They were also battling the ghosts of Richard, Beliveau, Dryden and Lafleur.
That hope is all but extinguished. Game 3 is very much The Last Stand for Les Glorieux, because a 3-0 deficit is hopeless. But, where will the next level come from? Who is going to step up and save the Montreal Canadiens?
added 9:18am, from Mike Zeisberger of the Toronto Sun,
According to the local media, as minor as this incident was, it was the third time in the past several weeks Gainey had lost his composure with the media.
This is the same Gainey who during his playing days was known for keeping his cool.
The same Gainey who always has held his emotions close to the vest.
And now, there seem to be cracks developing in his armour, just like there are in his team.
from Jeff Gordon of the Hockey Guy at the St. Louis Post-Dispatch,
It’s over now. This was the Note’s chance to get back into the series and the home team failed.
The Blues didn’t get their must-have game. They took a good run at it, but fell short.
Now they will be relegated to playing for pride in Game 4. Now they will be fending off an embarrassing sweep on their home ice.
After entering the NHL playoffs as one of the NHL’s hottest teams, this is not the scenario they envisioned. But it is what it is.
The Canucks are the more experienced and more talented team (even with Mats Sundin sidelined) and the Blues couldn’t knock them off their game.
from Pierre LeBrun of ESPN,
Ovechkin is trying. He wants to win so badly. But the bottom line is that he has zero goals in this series and his team has zero wins. Forget the Hart and Rocket Richard trophies he already has on his impressive résumé. We’re about to find out whether he’s a winner. Or a leader. Or either.
It’s unfair to lay the entire blame on No. 8 for his second-seeded club’s being down 2-0, shockingly, to the seventh-seeded Rangers. But part of the deal when you make $9 million a year is to shoulder the largest responsibility for your team. No one can question his desire to win, but now he must show he can find a way when the going gets tough.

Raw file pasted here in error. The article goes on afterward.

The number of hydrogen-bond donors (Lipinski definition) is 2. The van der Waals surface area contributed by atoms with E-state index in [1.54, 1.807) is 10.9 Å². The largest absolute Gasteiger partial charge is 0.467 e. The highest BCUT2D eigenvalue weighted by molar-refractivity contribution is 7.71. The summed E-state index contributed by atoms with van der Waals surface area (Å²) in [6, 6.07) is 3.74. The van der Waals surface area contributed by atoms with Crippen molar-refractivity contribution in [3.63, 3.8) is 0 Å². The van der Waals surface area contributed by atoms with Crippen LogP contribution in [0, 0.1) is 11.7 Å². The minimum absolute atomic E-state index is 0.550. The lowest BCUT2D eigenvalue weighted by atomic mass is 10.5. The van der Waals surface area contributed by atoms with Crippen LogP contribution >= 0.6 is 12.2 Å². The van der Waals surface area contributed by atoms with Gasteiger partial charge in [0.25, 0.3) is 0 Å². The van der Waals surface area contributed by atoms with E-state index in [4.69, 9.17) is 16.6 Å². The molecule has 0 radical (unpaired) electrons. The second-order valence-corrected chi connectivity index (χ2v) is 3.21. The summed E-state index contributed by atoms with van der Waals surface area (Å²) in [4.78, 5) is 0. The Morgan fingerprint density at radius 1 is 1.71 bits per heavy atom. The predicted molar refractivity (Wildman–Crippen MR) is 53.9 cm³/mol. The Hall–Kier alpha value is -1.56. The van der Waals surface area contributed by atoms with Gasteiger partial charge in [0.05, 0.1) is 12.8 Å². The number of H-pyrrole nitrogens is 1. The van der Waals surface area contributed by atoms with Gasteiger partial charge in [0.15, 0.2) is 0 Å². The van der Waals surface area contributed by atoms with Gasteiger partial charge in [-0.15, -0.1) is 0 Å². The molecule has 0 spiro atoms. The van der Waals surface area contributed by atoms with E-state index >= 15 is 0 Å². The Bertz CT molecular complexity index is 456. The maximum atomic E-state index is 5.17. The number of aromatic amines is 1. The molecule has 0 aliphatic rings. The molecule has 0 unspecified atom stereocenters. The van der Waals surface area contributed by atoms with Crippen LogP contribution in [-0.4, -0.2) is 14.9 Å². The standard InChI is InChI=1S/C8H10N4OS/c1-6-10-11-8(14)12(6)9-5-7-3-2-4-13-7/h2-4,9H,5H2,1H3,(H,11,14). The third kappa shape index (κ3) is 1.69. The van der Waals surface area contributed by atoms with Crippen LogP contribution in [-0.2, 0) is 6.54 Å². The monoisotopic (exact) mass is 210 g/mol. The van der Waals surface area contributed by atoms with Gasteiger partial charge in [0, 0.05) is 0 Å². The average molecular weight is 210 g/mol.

Yes, Alex, the Rangers are blocking a lot of your wrist shots, and that’s a bummer. Well, find another way. Make better use of your linemates. Adjust your game.
from Kevin Allen of Mucking and Grinding at USA TODAY,
For years I’ve believed that Rogie Vachon has always paid a price for having the misfortune to have played for too many poor to mediocre hockey teams. Arguably he’s the best goalie not in the Hockey Hall of Fame.
Now I wonder whether Chris Osgood will always pay a price for having the misfortune of playing for an exceptional hockey franchise.
Osgood has 389 regular-season victories, three Stanley Cup rings, two of them earned as the No. 1 goalie. He has 61 career playoff wins, tying him for 12th on the NHL’s all-time list. Depending upon the Red Wings’ fate, Osgood could climb as high as eighth this spring.
Only three goalies in NHL history—Patrick Roy (23), Marty Brodeur (22) and Curtis Joseph (16)—have more postseason shutouts than Osgood, who earned his 14th Saturday night.
Unquestionably, Osgood has Hall of Fame numbers. Before he retired, he could be fourth on the NHL’s all-time wins list.
Watching the HD feed of the Devils/Canes game. In OT, poof!, Directv logo pops-up. Wait a minute thinking it will come back, nope, switch to the SD feed of the game, it’s over, Devils win.
About Kukla's Korner Hockey
Paul Kukla founded Kukla’s Korner in 2005 and the site has since become the must-read site on the ‘net for all the latest happenings around the NHL.
From breaking news to in-depth stories around the league, KK Hockey is updated with fresh stories all day long and will bring you the latest news as quickly as possible.
Email Paul anytime at firstname.lastname@example.org